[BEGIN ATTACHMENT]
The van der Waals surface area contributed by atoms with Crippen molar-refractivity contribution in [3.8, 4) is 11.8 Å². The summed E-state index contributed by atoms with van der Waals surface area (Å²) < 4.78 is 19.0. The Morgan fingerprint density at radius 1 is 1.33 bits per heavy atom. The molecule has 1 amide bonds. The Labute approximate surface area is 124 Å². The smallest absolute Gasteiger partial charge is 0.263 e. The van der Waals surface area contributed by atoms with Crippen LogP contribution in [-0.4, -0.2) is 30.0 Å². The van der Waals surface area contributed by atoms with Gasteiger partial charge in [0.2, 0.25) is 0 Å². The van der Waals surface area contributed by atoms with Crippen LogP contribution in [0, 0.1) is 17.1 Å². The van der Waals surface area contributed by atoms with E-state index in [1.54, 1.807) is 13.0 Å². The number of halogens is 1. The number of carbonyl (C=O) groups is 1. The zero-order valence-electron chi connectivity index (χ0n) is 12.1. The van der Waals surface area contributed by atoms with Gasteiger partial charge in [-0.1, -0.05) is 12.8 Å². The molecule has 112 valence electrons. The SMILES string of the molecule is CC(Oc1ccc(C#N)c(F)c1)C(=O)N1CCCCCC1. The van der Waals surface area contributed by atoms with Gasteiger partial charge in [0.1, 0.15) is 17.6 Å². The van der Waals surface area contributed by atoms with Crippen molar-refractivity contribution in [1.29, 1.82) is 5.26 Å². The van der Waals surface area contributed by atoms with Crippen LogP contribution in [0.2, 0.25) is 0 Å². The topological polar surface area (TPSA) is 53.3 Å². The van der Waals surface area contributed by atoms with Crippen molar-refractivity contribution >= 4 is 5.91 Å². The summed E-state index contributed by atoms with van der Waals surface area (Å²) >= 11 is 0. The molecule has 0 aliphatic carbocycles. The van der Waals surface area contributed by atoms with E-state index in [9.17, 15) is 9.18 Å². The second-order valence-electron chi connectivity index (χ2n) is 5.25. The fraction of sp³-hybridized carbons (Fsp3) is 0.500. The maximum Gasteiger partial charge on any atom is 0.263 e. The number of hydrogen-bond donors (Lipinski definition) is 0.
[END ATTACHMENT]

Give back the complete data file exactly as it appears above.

The van der Waals surface area contributed by atoms with Crippen molar-refractivity contribution in [3.8, 4) is 11.8 Å². The summed E-state index contributed by atoms with van der Waals surface area (Å²) < 4.78 is 19.0. The Morgan fingerprint density at radius 1 is 1.33 bits per heavy atom. The molecule has 1 amide bonds. The Labute approximate surface area is 124 Å². The smallest absolute Gasteiger partial charge is 0.263 e. The van der Waals surface area contributed by atoms with Crippen LogP contribution in [-0.4, -0.2) is 30.0 Å². The van der Waals surface area contributed by atoms with Gasteiger partial charge in [0.2, 0.25) is 0 Å². The van der Waals surface area contributed by atoms with Crippen LogP contribution in [0, 0.1) is 17.1 Å². The van der Waals surface area contributed by atoms with E-state index in [1.54, 1.807) is 13.0 Å². The number of halogens is 1. The number of carbonyl (C=O) groups is 1. The zero-order valence-electron chi connectivity index (χ0n) is 12.1. The van der Waals surface area contributed by atoms with Gasteiger partial charge in [-0.1, -0.05) is 12.8 Å². The molecule has 112 valence electrons. The SMILES string of the molecule is CC(Oc1ccc(C#N)c(F)c1)C(=O)N1CCCCCC1. The van der Waals surface area contributed by atoms with Gasteiger partial charge in [0.1, 0.15) is 17.6 Å². The van der Waals surface area contributed by atoms with Crippen molar-refractivity contribution in [1.29, 1.82) is 5.26 Å². The van der Waals surface area contributed by atoms with Crippen LogP contribution in [0.2, 0.25) is 0 Å². The topological polar surface area (TPSA) is 53.3 Å². The van der Waals surface area contributed by atoms with Crippen molar-refractivity contribution >= 4 is 5.91 Å². The summed E-state index contributed by atoms with van der Waals surface area (Å²) >= 11 is 0. The molecule has 0 aliphatic carbocycles. The van der Waals surface area contributed by atoms with E-state index in [9.17, 15) is 9.18 Å². The second-order valence-electron chi connectivity index (χ2n) is 5.25. The fraction of sp³-hybridized carbons (Fsp3) is 0.500. The maximum Gasteiger partial charge on any atom is 0.263 e. The number of hydrogen-bond donors (Lipinski definition) is 0.